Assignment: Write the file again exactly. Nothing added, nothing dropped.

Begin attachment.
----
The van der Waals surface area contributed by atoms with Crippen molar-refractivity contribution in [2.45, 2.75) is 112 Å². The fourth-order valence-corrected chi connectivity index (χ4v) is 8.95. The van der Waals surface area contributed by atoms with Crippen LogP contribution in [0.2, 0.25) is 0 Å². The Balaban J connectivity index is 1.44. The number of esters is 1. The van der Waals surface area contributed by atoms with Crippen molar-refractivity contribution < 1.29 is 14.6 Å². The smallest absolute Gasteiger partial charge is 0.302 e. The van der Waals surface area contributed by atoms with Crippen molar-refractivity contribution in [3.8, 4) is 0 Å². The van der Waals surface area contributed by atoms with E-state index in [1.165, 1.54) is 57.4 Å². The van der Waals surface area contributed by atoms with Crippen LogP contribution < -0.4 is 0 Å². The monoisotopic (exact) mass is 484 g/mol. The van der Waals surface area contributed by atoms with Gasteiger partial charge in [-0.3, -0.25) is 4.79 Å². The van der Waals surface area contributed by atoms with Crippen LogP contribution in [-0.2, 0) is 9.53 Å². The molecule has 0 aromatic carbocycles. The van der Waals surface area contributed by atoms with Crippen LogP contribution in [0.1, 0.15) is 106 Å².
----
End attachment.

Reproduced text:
The van der Waals surface area contributed by atoms with Crippen molar-refractivity contribution in [2.45, 2.75) is 112 Å². The fourth-order valence-corrected chi connectivity index (χ4v) is 8.95. The van der Waals surface area contributed by atoms with Crippen LogP contribution in [0.2, 0.25) is 0 Å². The Balaban J connectivity index is 1.44. The number of esters is 1. The van der Waals surface area contributed by atoms with Crippen molar-refractivity contribution < 1.29 is 14.6 Å². The smallest absolute Gasteiger partial charge is 0.302 e. The van der Waals surface area contributed by atoms with Crippen molar-refractivity contribution in [3.8, 4) is 0 Å². The van der Waals surface area contributed by atoms with E-state index in [1.165, 1.54) is 57.4 Å². The van der Waals surface area contributed by atoms with Crippen LogP contribution < -0.4 is 0 Å². The monoisotopic (exact) mass is 484 g/mol. The van der Waals surface area contributed by atoms with Gasteiger partial charge in [-0.3, -0.25) is 4.79 Å². The van der Waals surface area contributed by atoms with Crippen LogP contribution in [-0.2, 0) is 9.53 Å². The molecule has 0 aromatic carbocycles. The van der Waals surface area contributed by atoms with Crippen LogP contribution in [0.1, 0.15) is 106 Å².